Rider Vs Paddler

Discussion in 'Surfing' started by Freddibetts, Sep 15, 2020.

Whose The Kook

  1. Rider

    2 vote(s)
    5.1%
  2. Paddler

    14 vote(s)
    35.9%
  3. They are both assholes

    12 vote(s)
    30.8%
  4. Nobody is at fault- surfing is a dangerous sport

    11 vote(s)
    28.2%
  1. joepoko

    joepoko Active Member

    140
    145
    Feb 6, 2018
    Queens, NY
    did we confirm liters yet on the board
     
    deemce, Spritzer, Planktom and 4 others like this.
  2. Macilious

    Macilious Well-Known Member

    507
    396
    Jun 15, 2010
    I don't have supreme knowledge of the break where this happened. But most breaks in the NYC area are jetty set ups and they are all crowded with anything from pros to avg Joes. Rock-A-polco is a smorgasbord of grizzled locals, hipsters, wanna be hipsters and city people that want to learn to surf and ride the train out to the closest break, rent aboard and paddle out.

    When we get anything over 3' there are a ton of people on every break and they all break pretty much the same. It is apparent that the middle is the impact zone. If you watch any of these breaks for more than 5 mins you can see guys paddling out on the jetty and ending their rides in the middle (impact zone). And for 90% of riders in this area it ends in close out, blow up, wipe out on a sand bar, 9% end with a floater and I end every ride with 540... I'm in the 1%.

    IMO, our paddler got a lesson.

    To me... paddling out in the middle is like walking down the middle of the street and being surprised you got hit by a car. It's a stupidity cost.

    Leash or no leash is point less because of the congestion factor and board/leash length and the likely wave type (4-8 secs of shoulder and then close out).

    "You are responsible for you" - Mom
     
    kpd73, DJR, dubstar and 4 others like this.
  3. Flip756

    Flip756 Well-Known Member

    278
    278
    Mar 4, 2016
    USA North Carolina
    Without casting blame one way or the other I have a personal take on the matter. I'm by no means a great or even notable surfer. I started surfing over summer vacations when I was 10 or 11 but didn't really get confident until I moved back to the beach about 5 1/2 years ago (30ish years old). For the first six months I did the crowded popular breaks with an average sized longboard on a leash. I absolutely hated every single aspect of surfing for those six months. Beyond the moments I was actually up and riding with no idiots dropping in, people paddling in the wrong spot, or the social scene dumpster fire, I was miserable. So I fixed it and started changing where I surfed, going to great lengths to find almost as good (sometimes better sometimes worse) breaks where no one surfed. I found joy, peace and solitude. Everything I love about surfing came rushing back. After another six months my confidence was up and I bought my first glider. I have ridden them almost exclusively for the last 4 1/2 years. I love not wearing a leash but I'm also painfully aware what can happen when I lose control of one of those boards. I know the burn after swimming in for the millionth time in one session. I've also seen the look of terror on peoples faces if my board is aimed in their general direction. I consider it my responsibility not to send Poseidon's 11' dick torpedoing towards someone's fragile skull or ego at a speed that could potentially kill. Control what I can and limit risk.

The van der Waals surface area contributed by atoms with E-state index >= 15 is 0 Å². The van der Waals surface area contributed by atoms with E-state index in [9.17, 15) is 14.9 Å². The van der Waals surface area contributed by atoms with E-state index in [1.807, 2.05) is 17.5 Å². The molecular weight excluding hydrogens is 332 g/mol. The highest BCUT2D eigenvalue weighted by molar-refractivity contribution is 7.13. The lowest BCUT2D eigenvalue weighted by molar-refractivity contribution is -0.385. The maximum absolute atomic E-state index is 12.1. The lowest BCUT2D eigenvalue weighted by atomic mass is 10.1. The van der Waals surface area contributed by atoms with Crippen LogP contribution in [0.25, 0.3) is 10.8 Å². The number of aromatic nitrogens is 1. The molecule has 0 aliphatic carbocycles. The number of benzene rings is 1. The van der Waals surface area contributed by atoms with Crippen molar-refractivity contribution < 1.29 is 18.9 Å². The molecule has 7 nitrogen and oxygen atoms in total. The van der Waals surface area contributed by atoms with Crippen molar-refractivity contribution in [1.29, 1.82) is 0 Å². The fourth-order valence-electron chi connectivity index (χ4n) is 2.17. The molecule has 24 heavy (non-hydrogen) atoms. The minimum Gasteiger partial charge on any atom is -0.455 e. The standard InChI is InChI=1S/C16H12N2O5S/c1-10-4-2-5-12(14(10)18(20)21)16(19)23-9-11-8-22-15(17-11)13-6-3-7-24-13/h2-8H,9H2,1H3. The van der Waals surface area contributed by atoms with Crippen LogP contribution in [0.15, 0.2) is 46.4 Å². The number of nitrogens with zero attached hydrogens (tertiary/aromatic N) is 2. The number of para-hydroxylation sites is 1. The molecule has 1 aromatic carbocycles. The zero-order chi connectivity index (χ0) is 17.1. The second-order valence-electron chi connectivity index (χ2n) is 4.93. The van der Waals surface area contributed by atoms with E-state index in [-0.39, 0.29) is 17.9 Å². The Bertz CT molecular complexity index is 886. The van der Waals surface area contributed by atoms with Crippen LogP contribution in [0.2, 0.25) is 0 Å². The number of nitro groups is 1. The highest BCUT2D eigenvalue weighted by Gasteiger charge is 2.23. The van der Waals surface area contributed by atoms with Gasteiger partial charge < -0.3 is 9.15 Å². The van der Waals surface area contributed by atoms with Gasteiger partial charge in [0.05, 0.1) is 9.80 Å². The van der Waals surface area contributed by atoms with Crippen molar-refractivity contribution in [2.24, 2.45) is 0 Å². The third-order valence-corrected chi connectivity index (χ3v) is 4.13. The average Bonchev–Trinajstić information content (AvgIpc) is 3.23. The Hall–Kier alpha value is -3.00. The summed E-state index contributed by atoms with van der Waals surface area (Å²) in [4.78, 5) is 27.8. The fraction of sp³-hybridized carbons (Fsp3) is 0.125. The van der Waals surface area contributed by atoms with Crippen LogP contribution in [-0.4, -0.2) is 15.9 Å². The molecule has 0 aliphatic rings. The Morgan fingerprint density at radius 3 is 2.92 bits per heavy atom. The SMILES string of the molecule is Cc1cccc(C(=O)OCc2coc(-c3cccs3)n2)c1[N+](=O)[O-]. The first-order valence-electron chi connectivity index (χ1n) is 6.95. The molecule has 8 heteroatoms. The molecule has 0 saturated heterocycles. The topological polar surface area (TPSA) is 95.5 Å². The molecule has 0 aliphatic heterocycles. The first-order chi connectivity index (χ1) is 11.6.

I intentionally surf alone and if there are crowds of swimmers (or surfers on the rare occasion) I put on a leash. It's like taking a shower with my socks on, don't like it. Big boards can be hard to control and sometimes physics win... As has been stated previously an 11' board, plus human plus leash still equals a pretty large danger zone. Rider has a responsibility to be aware, other surfers have a responsibility to be aware, swimmers don't typically know any better.